How small businesses can be compliant with the GDPR

If your company operates in Europe, you must comply with the European Union's Global Data Protection Regulation. This primer shows how.

by Jane Haskins, Esq.
updated May 11, 2023 ·  3min read

Having completed a two-year transition period, new data privacy regulations went into effect on May 25, 2018, across the European Union. They affect every business that handles consumer data for people in any of the 28 member countries—including small businesses that sell goods or services in Europe.

The new General Data Protection Regulation, or GDPR, is more comprehensive than current U.S. or European privacy laws, and it has stricter penalties for businesses that don't comply.

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What is the GDPR?

The GDPR is intended to give individuals in the 28-nation EU greater control over their personal data, and to standardize and simplify data protection across Europe. The reach of the GDPR extends beyond European countries, though—every business, worldwide, that has customers in Europe or collects personal information about Europeans must comply.

For small businesses, some of the most important things to know about the GDPR are:

  • It applies to all kinds of personal data, including credit card numbers, addresses, phone numbers, email addresses, and even IP addresses. It also applies to data that's not digital, such as information on a business card you pick up at a conference.
  • You will likely need to obtain consent in a clear and unambiguous way if you want to use an individual's data for any reason, including marketing purposes. That means you have to spell out what you'll use the data for, and not bury it in fine print or legalese. It must be as easy to opt-out as it is to opt-in.
  • You must store and process data in a way that safeguards the customer's privacy.
  • If someone no longer wants their data used by your company, they can request that it be deleted. However, that right is not absolute; you may find that you'll need to delete certain information—for example, that is not relevant to your business need—while retaining information that is pertinent.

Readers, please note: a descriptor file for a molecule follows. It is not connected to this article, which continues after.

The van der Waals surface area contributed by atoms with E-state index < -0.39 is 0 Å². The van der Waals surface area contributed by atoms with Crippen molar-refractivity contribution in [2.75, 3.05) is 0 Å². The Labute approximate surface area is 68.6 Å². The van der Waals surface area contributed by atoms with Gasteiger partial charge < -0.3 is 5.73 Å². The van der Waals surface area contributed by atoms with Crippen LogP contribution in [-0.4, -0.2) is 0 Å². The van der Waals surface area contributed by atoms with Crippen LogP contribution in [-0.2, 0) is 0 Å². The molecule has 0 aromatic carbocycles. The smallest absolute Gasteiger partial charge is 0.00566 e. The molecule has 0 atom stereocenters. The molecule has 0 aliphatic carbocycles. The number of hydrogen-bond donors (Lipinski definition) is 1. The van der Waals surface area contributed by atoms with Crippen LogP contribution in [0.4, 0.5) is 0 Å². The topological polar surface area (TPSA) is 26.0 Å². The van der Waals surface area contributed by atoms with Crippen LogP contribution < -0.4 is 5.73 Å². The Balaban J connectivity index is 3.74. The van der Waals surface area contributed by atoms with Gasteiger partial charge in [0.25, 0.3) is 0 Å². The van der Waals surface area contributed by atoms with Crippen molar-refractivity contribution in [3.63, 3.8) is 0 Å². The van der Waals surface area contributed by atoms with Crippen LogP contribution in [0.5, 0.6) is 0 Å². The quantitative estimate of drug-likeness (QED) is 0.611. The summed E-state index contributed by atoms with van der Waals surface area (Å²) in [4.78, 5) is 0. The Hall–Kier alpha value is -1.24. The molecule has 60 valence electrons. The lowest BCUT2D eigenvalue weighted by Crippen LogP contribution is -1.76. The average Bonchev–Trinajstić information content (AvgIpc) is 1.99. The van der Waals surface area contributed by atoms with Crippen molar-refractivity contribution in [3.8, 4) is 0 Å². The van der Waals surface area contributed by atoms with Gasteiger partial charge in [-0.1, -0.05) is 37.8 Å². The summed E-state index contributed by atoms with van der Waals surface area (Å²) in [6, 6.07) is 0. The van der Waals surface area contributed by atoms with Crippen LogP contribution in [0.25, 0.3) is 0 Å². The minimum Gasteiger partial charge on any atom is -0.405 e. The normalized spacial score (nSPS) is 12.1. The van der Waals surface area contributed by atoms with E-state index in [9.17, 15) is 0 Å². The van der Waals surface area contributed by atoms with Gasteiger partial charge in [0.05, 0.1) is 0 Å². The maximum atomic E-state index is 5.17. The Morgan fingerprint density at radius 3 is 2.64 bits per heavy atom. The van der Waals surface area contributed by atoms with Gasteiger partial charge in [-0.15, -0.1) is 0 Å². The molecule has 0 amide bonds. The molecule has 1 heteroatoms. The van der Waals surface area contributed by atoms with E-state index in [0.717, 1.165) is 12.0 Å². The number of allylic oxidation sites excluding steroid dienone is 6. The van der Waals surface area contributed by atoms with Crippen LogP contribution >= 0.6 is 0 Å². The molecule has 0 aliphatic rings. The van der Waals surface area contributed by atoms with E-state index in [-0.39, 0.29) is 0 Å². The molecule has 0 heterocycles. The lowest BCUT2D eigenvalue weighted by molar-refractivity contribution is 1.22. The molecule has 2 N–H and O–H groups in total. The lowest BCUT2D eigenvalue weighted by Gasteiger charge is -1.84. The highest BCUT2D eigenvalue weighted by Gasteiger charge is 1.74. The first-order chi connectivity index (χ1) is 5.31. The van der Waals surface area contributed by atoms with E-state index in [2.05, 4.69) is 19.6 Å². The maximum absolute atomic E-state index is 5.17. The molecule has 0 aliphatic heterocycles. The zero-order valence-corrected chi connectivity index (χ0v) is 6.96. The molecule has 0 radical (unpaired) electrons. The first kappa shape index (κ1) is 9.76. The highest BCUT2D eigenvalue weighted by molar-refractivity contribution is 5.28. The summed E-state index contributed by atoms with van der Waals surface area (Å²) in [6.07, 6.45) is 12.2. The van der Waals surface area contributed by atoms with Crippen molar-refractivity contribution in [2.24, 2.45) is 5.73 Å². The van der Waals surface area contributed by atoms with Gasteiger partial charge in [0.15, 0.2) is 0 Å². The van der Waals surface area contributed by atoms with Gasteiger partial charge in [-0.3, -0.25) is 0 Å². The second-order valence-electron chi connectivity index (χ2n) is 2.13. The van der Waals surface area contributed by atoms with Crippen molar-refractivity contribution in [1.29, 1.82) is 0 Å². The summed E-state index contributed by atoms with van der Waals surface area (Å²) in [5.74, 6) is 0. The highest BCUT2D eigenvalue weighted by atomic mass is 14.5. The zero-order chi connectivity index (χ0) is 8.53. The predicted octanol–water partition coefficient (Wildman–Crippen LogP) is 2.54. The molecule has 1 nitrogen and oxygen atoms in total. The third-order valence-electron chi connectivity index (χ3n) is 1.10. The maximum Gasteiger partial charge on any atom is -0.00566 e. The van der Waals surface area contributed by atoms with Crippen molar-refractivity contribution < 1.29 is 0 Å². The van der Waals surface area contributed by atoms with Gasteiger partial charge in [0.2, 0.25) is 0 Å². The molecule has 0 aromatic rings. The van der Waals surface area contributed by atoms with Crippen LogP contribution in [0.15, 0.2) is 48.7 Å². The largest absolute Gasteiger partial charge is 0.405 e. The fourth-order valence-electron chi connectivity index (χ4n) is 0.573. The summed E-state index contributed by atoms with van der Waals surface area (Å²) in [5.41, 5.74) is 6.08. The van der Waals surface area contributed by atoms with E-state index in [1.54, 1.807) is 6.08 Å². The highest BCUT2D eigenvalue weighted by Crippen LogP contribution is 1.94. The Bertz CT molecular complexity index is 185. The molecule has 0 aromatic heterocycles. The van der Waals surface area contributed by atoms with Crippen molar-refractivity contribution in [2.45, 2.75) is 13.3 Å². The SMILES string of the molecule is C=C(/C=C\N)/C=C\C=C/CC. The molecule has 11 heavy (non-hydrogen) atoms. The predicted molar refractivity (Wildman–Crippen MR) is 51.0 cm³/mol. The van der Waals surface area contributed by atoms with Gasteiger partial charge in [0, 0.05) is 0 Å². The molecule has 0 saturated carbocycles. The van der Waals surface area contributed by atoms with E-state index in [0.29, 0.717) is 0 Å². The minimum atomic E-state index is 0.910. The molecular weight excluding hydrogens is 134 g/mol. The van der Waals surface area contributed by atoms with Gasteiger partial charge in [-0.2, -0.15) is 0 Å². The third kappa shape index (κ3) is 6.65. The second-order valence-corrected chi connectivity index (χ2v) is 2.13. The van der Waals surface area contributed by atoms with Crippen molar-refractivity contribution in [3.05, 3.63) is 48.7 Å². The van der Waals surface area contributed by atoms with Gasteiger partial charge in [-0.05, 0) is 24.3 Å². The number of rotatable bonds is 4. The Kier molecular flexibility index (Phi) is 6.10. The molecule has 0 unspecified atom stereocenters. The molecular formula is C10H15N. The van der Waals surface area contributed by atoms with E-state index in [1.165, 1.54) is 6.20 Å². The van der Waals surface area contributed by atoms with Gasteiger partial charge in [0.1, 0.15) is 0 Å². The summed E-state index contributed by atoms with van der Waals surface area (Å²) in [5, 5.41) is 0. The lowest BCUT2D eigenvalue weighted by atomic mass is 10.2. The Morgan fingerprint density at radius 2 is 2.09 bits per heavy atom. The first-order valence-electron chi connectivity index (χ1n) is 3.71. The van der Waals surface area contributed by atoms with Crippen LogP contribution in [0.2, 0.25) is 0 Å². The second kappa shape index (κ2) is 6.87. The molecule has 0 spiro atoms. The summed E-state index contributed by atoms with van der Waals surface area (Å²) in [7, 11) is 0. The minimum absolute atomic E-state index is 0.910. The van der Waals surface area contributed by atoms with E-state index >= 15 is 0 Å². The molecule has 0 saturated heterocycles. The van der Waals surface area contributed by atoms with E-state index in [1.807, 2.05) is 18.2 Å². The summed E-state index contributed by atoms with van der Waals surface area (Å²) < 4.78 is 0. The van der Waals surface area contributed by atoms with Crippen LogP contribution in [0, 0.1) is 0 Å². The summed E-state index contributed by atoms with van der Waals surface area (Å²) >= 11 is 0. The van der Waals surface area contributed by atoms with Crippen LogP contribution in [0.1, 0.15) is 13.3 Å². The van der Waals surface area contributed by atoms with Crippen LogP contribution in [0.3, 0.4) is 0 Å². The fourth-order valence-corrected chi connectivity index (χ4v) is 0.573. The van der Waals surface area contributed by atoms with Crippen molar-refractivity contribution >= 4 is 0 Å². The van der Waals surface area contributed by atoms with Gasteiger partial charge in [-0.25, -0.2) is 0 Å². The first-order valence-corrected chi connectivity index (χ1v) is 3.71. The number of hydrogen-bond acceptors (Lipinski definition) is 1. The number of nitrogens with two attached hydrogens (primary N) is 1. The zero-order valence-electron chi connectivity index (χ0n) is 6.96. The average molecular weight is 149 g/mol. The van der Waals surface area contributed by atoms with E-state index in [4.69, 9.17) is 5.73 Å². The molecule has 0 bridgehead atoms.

• Violations can bring big penalties—up to four percent of annual global turnover [revenue] (or up to 20 million euros, whichever is greater) for serious infractions and up to two percent (or up to 10 million euros) for lesser offenses.

Tips for complying with the law

The GDPR applies to all businesses with European customers and data, and this means you must comply even if you're just a one-person e-commerce store that sometimes sells goods overseas. The good news is that many small businesses outsource a lot of their data collection and retention to third-party services and, in many cases, those service providers will have done a lot of the work for you.

Here are some steps to follow to make sure your business is compliant:

  1. Analyze the data you have. Data involving EU persons may be found in a variety of places, including email lists, your CRM system, contracts, financial records, employment records, and purchase orders. Once you understand the data you have, you can begin to develop GDPR-compliant policies for data collection, storage, and retention.
  2. Put someone in charge of GDPR compliance efforts, and make sure your team is educated about the importance of data security.
  3. Only collect the data you actually need. Review email opt-ins, online account creation procedures, and shopping checkout procedures, and eliminate requests for unnecessary information.
  4. Whether or not you have obtained an individual's consent to use their data, make sure that you fully disclose the ways the data may be used. If you use an e-commerce or email newsletter provider, many of them have tools to help you with GDPR-compliant permissions and notices. Be aware that if you collect information for one purpose, you can't use it for another purpose without obtaining additional consent.
  5. You can potentially be held liable if third-party services that collect and store data for you are not using GDPR-compliant data privacy methods. This includes email list services, e-commerce platforms, cloud storage, and any other third-party that collects personal data. The good news is that major providers—from Google to MailChimp to Shopify—have been working for months to develop GDPR-compliant policies. Check to see if your providers have published online guides to staying compliant with GDPR while using their services.
  6. If you need extra help, consider hiring a consultant to manage your data security.

GDPR compliance will take time and attention, but it also will demonstrate that you take your customers' privacy and data security seriously. This can increase your customers' trust in you, helping create loyalty for a long time to come.

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Jane Haskins, Esq.

About the Author

Jane Haskins, Esq.

Jane Haskins is a freelance writer who practiced law for 20 years. Jane has litigated a wide variety of business dispute… Read more

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